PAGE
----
An Indian ex-employee of Bristol-Myers-Squibb, who admitted stealing trade secrets from the drug manufacturer for his planned business venture in India, was awarded a year in jail today, a sentence he has already served.
Shalin Jhaveri, 30 is expected to be deported to India soon.
US District Judge Norman Mordue sentenced Jhaveri to his time served in a New York jail.
Mordue also imposed a USD $5,000 fine and ordered Jhaveri to forfeit the computer equipment he used to steal the formulas.
Federal immigration agents took Jhaveri into custody and would transport him to a detention centre where he will face deportation proceedings in 10 days.
Jhaveri sobbed in court as he apologised for betraying the trust of the company and his family, the Syracuse Post-Standard reported that
"I have failed in my most significant purpose of being on this earth, and I am ashamed," Jhaveri said.
Jhaveri had pleaded guilty last year to a one-count charge of theft of trade secrets. He was arrested in February 2010.
A Syracuse, New York resident, Jhaveri worked as a technical operations associate in Bristol-Myers' management training programme.
He had worked at the company since November 2007 at its Syracuse facility, where it develops and manufactures biotechnology medicines for clinical and commercial use.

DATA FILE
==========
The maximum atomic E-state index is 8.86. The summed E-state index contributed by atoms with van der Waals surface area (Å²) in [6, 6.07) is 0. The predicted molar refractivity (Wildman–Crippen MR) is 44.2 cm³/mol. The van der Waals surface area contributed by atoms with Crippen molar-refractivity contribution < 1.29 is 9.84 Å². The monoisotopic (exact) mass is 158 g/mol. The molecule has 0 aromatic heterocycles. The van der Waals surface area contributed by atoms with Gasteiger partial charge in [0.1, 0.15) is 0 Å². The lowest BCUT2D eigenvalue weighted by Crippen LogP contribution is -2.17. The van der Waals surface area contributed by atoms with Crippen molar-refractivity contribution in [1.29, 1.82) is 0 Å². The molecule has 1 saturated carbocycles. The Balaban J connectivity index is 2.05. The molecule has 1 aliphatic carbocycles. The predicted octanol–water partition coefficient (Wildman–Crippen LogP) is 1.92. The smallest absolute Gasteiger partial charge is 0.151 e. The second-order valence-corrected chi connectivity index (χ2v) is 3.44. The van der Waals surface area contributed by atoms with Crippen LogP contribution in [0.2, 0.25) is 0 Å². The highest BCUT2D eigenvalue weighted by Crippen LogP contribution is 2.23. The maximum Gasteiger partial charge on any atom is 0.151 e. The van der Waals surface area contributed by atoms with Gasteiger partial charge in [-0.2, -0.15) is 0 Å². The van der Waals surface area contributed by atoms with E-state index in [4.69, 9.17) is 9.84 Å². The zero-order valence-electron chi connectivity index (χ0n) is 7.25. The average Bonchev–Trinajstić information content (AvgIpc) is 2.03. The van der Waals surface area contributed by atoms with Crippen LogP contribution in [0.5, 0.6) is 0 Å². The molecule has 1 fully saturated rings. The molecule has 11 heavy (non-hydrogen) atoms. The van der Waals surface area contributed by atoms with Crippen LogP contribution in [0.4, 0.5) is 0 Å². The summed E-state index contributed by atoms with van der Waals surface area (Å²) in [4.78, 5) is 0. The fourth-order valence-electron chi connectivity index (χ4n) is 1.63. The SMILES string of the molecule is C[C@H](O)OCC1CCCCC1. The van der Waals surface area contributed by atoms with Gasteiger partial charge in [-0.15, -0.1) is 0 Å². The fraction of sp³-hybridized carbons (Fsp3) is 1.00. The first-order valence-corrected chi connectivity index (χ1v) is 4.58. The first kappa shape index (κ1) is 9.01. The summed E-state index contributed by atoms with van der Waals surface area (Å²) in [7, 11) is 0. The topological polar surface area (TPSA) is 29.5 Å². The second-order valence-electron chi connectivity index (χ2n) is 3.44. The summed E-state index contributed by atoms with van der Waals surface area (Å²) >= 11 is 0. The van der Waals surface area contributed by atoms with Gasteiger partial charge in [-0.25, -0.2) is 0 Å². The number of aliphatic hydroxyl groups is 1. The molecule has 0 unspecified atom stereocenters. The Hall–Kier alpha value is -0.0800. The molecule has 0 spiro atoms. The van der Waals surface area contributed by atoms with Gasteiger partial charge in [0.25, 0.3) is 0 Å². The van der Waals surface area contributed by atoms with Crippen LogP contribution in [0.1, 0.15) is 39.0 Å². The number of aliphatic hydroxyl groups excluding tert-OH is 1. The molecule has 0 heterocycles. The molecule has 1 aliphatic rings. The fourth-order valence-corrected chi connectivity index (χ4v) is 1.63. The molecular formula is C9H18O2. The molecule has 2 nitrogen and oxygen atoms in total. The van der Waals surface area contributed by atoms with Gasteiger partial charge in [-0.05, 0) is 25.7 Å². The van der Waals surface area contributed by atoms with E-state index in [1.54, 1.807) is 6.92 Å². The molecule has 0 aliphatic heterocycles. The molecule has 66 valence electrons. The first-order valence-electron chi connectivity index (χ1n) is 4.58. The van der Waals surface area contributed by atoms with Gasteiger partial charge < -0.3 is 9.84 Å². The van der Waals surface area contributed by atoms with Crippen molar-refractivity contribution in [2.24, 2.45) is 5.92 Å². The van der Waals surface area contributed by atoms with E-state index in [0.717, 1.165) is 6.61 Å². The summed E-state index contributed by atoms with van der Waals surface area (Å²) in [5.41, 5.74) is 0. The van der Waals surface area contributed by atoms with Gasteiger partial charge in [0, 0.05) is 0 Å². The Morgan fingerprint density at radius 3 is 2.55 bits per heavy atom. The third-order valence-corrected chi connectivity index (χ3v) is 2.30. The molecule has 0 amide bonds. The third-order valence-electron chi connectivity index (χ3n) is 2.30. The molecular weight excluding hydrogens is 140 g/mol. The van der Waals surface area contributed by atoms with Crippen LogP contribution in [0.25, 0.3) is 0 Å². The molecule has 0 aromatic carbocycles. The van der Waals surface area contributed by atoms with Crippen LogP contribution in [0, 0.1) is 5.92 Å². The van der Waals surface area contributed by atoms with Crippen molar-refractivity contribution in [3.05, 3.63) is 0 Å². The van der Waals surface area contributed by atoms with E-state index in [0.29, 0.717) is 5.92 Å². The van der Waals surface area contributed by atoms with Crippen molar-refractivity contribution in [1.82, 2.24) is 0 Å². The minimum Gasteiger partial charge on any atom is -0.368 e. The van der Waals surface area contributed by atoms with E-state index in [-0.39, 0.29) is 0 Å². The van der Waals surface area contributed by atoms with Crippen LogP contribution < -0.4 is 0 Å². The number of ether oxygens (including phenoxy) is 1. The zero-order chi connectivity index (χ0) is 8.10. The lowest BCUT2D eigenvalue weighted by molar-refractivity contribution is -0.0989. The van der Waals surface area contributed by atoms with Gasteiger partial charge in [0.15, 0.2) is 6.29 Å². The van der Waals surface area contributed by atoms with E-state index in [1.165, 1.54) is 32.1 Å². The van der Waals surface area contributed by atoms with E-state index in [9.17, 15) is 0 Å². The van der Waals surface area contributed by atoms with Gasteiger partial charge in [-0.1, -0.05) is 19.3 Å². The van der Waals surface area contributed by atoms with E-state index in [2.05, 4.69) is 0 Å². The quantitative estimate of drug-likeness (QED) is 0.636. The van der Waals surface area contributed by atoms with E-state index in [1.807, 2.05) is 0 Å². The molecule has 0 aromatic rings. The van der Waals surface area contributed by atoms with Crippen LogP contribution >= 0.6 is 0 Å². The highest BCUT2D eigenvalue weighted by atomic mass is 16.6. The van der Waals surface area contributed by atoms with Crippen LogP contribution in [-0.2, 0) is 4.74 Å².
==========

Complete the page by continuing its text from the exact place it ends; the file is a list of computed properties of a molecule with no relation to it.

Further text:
While he was employed, Jhaveri stole the company's trade secrets and devised a plan to put them to his own use.
At the time of his arrest, he was meeting with an investor who was willing to finance Jhaveri's business venture planned in India.
Jhaveri had taken more than 1,300 documents from the company starting in late 2009.
He downloaded the information to his laptop and portable hard drives over the course of several days and shared these trade secrets with his potential investor.
The trade secrets included formulas for producing a drug under development at Bristol to treat a rare and deadly form of skin cancer.
In December 2009, Bristol-Myers' corporate security had notified its in-house computer security experts that Jhaveri was taking confidential material.
Jhaveri, who came to the US eight years ago on a student visa, has a doctorate in chemistry from Cornell University.